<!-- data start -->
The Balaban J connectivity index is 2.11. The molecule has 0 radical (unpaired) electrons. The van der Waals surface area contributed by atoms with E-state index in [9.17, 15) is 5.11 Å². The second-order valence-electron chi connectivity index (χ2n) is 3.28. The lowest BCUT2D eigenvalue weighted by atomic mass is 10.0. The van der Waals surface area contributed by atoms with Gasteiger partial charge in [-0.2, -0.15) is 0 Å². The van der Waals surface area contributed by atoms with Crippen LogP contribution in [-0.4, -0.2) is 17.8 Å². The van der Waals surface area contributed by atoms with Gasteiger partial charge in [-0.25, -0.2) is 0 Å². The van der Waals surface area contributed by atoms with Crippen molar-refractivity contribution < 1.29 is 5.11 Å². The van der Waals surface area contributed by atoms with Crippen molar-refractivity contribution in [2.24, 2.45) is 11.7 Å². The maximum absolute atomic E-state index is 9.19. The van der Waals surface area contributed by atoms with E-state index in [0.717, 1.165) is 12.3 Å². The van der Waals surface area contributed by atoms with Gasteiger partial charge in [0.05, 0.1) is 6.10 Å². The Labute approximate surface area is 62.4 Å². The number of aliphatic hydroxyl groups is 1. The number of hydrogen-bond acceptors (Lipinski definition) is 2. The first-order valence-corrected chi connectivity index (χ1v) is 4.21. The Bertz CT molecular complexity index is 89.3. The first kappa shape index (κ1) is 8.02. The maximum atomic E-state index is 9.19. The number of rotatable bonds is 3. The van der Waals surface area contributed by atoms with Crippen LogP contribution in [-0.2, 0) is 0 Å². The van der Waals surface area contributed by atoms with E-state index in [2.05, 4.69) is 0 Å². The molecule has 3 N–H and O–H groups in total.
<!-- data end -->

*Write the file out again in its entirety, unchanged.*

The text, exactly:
The Balaban J connectivity index is 2.11. The molecule has 0 radical (unpaired) electrons. The van der Waals surface area contributed by atoms with E-state index in [9.17, 15) is 5.11 Å². The second-order valence-electron chi connectivity index (χ2n) is 3.28. The lowest BCUT2D eigenvalue weighted by atomic mass is 10.0. The van der Waals surface area contributed by atoms with Gasteiger partial charge in [-0.2, -0.15) is 0 Å². The van der Waals surface area contributed by atoms with Crippen LogP contribution in [-0.4, -0.2) is 17.8 Å². The van der Waals surface area contributed by atoms with Gasteiger partial charge in [-0.25, -0.2) is 0 Å². The van der Waals surface area contributed by atoms with Crippen molar-refractivity contribution < 1.29 is 5.11 Å². The van der Waals surface area contributed by atoms with Crippen molar-refractivity contribution in [2.24, 2.45) is 11.7 Å². The maximum absolute atomic E-state index is 9.19. The van der Waals surface area contributed by atoms with E-state index in [0.717, 1.165) is 12.3 Å². The van der Waals surface area contributed by atoms with Gasteiger partial charge in [0.05, 0.1) is 6.10 Å². The Labute approximate surface area is 62.4 Å². The number of aliphatic hydroxyl groups is 1. The number of hydrogen-bond acceptors (Lipinski definition) is 2. The first-order valence-corrected chi connectivity index (χ1v) is 4.21. The Bertz CT molecular complexity index is 89.3. The first kappa shape index (κ1) is 8.02. The maximum atomic E-state index is 9.19. The number of rotatable bonds is 3. The van der Waals surface area contributed by atoms with Crippen LogP contribution in [-0.2, 0) is 0 Å². The van der Waals surface area contributed by atoms with E-state index in [2.05, 4.69) is 0 Å². The molecule has 3 N–H and O–H groups in total.